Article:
Orientation is not necessarily sexual, Nate Collins says.

The Revoice Conference, which begins tomorrow, has generated a great deal of conversation among theologically conservative Christians. The gathering, according to its website, is about “supporting, encouraging, and empowering gay, lesbian, same-sex-attracted, and other LGBT Christians so they can flourish while observing the historic, Christian doctrine of marriage and sexuality.” Much of the controversy has swirled around terms used by proponents to describe who the conference is for and what its goals are.

Christianity Today editor in chief Mark Galli asked Revoice founder Nate Collins about the dispute. Collins is former instructor of New Testament interpretation at the Southern Baptist Theological Seminary in Louisville, Kentucky, and a leader at the Center for Faith, Sexuality, and Gender. He is also author of All But Invisible: Exploring Identity Questions at the Intersection of Faith, Gender, and Sexuality (Zondervan, 2017).

What exactly is Revoice?

Revoice is an organization putting on a conference, and the idea behind the conference is to provide a place for conservative LGBT Christians, people who are non-straight and perhaps experienced gender dysphoria of some kind, to gather and to be supported and loved in their attempt to live a long and costly obedience. We all believe that the Bible teaches a traditional, historic understanding of sexuality in marriage, and so we are not attempting in any way to redefine any of those doctrines. We’re trying to live within the bounds of historic Christian teaching about sexuality and gender. But we find difficulty doing that for a lot of reasons.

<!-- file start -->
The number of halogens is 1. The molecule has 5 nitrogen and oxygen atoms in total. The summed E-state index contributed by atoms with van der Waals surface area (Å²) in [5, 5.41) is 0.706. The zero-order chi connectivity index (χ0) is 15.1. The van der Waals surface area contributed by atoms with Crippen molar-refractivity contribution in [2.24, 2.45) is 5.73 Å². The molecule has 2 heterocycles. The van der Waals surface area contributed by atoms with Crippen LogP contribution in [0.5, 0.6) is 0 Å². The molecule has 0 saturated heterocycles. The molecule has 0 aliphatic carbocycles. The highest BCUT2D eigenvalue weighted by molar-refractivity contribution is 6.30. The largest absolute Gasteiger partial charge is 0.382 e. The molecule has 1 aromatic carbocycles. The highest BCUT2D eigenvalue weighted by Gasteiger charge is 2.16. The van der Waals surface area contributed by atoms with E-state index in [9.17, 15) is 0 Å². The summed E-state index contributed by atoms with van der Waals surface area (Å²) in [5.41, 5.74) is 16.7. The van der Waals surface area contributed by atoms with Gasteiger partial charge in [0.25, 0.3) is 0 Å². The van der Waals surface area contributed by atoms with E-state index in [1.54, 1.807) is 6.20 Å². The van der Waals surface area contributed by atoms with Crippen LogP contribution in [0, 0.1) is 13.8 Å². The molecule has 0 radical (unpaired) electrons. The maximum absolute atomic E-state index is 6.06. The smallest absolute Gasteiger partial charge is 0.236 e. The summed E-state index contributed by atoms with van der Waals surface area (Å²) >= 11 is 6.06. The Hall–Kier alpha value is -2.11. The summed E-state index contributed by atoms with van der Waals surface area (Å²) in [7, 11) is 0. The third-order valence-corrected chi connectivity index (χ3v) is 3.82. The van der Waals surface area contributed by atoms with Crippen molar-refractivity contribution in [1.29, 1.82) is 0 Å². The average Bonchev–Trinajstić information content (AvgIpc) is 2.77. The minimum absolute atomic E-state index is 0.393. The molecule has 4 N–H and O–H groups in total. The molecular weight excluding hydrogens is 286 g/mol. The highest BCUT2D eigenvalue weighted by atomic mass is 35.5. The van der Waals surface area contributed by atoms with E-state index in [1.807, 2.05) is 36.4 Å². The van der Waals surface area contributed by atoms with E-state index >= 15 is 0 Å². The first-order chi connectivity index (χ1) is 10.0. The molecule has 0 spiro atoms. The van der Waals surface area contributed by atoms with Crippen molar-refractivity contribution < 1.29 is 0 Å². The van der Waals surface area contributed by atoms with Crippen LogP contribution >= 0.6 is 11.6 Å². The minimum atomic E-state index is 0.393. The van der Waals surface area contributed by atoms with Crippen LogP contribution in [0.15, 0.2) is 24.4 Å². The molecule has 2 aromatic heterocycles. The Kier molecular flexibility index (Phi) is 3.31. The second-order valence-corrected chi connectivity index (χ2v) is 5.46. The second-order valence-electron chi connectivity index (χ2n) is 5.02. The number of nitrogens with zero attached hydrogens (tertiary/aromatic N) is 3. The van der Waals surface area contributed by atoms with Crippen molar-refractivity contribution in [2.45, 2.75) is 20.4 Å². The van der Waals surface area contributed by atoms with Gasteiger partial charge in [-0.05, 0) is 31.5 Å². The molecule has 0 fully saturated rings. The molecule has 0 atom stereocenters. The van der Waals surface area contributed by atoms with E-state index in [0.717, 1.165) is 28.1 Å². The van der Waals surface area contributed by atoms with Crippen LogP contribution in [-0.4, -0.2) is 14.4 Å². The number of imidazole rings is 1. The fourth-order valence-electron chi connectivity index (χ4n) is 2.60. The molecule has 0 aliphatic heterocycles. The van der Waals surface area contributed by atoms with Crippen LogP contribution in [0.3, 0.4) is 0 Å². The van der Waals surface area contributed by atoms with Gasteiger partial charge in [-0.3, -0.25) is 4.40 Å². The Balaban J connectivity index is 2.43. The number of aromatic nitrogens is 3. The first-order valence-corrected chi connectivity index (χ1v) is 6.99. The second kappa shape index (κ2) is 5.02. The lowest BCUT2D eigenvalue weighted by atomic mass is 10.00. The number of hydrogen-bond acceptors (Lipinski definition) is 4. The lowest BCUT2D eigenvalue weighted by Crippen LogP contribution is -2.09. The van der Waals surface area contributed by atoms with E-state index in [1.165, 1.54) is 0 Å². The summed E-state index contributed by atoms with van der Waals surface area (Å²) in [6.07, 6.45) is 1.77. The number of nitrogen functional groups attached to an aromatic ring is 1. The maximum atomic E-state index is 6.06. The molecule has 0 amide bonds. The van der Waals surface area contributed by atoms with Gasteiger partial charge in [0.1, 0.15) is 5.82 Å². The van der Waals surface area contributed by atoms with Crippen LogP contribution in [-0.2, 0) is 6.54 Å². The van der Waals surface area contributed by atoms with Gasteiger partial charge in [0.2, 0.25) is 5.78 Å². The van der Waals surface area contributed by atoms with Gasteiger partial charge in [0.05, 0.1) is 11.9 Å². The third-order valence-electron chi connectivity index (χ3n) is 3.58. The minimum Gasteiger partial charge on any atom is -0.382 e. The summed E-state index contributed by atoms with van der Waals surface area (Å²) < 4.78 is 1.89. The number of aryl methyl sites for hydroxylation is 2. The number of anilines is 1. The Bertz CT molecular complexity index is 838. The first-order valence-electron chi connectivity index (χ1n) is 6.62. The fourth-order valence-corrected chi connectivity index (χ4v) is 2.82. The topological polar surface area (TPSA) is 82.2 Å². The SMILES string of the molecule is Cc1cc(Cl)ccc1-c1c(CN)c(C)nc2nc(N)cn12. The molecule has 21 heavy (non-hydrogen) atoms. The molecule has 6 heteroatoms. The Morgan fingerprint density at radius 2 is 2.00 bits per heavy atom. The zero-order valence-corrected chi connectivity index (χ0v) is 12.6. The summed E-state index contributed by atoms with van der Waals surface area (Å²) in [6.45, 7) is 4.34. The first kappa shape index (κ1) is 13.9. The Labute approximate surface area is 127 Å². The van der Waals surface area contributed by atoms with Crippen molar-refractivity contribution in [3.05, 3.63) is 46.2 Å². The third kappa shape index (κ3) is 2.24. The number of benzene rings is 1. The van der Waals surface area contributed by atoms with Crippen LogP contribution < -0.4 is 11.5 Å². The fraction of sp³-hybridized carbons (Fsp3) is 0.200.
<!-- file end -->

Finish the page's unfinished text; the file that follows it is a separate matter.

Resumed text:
What are the most common misconceptions of Revoice?

Several people try and make the claim that we’re on a slippery …

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Turkey Lets Andrew Brunson Leave Prison

American pastor remains under house arrest until October. But good news comes day after his plight was shared at US religious freedom ministerial.

Yesterday, Andrew Brunson’s daughter described Turkey’s two-year persecution of the American pastor to delegates at the US State Department’s first-ever religious freedom ministerial.

“I cannot tell you how proud I am of my father and what an example of Christ’s love he continues to be to the world as he is wrongly imprisoned for his faith,” said Jacqueline Funari, who is “still waiting for my father-daughter dance” because Brunson’s long imprisonment caused him to miss her wedding.

Today, a Turkish court ruled that Brunson should be moved from Kiriklar prison to house arrest at his home in Turkey. The good news, though partial, drew a standing ovation from the ministerial delegates.

A leader of the Turkish Protestant Church confirmed the news to World Watch Monitor. The same source confirmed that Brunson’s wife is on her way to the prison to meet her husband, and to ensure the prosecutor’s order to release him into house arrest is quickly delivered to the prison.

Aykan Erdemir, a former member of Turkey’s parliament and senior fellow at the Foundation for Defense of Democracies, confirmed that Brunson will remain in pre-trial detention until the next hearing, scheduled for October 12.

The American Center for Law and Justice (ACLJ), which represents Brunson’s family, also confirmed Brunson’s release to his Turkish home.

“This is a critical first step that we believe will result in the freedom of Pastor Brunson so he can return to the United States and be reunited with his family,” stated Jay Sekulow, ACLJ chief counsel. “[President Donald Trump] has played a critical role in securing the freedom of Pastor Brunson. We have worked …